Empower Land Conservancies to Prioritize Nutrient Reduction
This team will create a new regional enterprise co-managed by land trusts that will retire and restore problematic agricultural parcels; and develop a permanent funding stream that pays for it. Farmland that contributes to nutrient pollution will be restored to native perennial vegetation in the Maumee, St.Louis, and Saginaw River watersheds. This new enterprise will be a hub for expansion across the basin and a model for other land trusts.
It is increasingly clear that putting “best management practices” on farmland will not solve the region’s water quality problems. Retiring the most problematic parcels makes a permanent contribution to nutrient reduction. It also creates a multitude of co-benefits, including flood control, habitat for game, amphibians, songbirds, and pollinators, and sequestering carbon.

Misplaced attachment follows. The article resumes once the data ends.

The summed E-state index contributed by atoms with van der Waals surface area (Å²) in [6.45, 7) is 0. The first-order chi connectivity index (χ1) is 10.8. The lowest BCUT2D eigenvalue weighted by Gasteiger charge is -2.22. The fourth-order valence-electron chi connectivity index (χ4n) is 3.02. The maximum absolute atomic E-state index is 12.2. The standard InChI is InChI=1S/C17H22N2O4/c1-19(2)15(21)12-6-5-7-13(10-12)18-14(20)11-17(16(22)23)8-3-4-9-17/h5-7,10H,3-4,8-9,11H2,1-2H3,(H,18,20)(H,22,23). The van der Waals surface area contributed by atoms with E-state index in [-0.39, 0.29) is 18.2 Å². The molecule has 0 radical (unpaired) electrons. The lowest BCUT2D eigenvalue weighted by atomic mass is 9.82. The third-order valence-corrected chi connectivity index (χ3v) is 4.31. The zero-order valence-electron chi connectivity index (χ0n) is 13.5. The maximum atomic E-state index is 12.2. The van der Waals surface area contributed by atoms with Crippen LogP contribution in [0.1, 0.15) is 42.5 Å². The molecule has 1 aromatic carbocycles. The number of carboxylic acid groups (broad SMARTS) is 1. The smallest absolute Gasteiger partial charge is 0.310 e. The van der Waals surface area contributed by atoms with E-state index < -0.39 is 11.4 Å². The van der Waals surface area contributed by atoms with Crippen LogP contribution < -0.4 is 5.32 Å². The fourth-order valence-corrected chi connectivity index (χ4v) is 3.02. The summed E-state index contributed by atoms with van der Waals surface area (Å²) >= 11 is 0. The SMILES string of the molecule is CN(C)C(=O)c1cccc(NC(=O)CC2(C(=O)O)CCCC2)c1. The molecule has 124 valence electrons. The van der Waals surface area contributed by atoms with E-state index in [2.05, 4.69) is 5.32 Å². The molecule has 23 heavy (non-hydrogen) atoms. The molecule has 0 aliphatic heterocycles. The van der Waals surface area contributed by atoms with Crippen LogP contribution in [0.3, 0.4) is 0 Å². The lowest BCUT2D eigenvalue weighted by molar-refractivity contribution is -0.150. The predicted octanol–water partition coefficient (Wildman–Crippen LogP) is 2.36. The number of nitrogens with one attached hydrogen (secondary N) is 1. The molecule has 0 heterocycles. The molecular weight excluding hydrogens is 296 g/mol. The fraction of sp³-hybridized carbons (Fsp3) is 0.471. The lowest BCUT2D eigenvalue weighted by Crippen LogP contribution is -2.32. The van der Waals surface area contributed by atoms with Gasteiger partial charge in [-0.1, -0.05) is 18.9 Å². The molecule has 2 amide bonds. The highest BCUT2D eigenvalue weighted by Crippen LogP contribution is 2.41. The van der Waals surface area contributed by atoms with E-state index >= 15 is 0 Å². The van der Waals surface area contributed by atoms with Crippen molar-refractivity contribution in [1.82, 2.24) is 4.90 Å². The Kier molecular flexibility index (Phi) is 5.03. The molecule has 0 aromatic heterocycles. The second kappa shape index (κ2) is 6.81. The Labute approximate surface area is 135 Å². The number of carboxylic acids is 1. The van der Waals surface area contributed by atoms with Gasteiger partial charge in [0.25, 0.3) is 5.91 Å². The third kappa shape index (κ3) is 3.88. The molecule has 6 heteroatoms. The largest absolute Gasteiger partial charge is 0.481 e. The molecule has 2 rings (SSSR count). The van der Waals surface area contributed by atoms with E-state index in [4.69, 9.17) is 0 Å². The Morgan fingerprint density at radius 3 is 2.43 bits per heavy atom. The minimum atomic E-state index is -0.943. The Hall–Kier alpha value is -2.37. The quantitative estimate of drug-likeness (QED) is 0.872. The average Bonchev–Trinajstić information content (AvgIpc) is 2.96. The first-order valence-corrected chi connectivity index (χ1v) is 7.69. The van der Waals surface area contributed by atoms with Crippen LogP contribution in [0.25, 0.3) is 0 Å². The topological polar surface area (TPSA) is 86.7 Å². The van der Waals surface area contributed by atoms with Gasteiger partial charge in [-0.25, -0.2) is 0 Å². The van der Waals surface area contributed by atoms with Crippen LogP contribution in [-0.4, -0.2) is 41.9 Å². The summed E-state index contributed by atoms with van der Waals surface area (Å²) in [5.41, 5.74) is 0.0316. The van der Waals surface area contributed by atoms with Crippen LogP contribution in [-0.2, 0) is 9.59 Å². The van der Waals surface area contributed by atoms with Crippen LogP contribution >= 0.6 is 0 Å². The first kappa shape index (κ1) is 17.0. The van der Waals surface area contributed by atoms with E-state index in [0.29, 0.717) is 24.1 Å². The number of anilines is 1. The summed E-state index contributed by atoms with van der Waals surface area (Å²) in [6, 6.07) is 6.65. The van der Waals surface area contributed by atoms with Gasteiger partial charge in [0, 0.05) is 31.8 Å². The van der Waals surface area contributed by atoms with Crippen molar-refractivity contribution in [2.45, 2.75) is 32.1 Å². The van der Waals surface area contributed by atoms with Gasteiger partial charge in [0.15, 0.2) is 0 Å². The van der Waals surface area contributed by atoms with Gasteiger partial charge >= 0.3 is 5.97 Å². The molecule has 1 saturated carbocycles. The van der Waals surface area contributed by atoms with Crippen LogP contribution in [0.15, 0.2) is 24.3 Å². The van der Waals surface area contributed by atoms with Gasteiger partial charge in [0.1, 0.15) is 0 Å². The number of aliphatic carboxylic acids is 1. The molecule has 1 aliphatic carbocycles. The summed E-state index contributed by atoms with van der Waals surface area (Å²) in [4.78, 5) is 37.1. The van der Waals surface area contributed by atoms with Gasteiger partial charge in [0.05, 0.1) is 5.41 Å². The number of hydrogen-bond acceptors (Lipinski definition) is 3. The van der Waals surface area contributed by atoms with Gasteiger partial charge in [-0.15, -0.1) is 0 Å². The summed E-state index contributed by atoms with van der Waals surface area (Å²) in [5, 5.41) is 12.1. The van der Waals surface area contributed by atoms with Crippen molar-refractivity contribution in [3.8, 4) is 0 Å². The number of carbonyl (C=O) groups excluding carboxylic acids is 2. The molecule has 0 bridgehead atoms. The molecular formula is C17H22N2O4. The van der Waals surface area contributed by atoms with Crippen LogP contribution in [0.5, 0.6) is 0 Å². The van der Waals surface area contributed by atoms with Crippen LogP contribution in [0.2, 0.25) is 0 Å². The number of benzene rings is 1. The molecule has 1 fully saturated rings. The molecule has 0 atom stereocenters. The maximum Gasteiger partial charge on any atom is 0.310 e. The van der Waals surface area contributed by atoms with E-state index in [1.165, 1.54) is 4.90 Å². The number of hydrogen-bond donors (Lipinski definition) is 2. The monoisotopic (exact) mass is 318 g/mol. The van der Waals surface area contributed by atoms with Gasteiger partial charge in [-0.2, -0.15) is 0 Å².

The team will create this new enterprise by pursuing three workstreams.
- Develop a land trust community of practice with the following five land trusts who will be critical, on-the-ground partners: Minnesota Land Trust, Wisconsin Landmark Conservancy, Saginaw Basin Land Conservancy, Little Forks Conservancy, and Black Swamp Conservancy.
- Create a technical advisory committee – including the five land trust partners – to develop an ensemble model to prioritize cropland with the highest phosphorus reduction potential.
- Generate a steady source of flexible funding for the land trusts that can be used for land purchase, outreach, restoration, and land stewardship to improve Great Lakes water quality.
The project will also provide tremendous value to the Great Lakes community through the new community of practice, the land prioritization modeling results, and the increased capacity within the land trusts created by the project.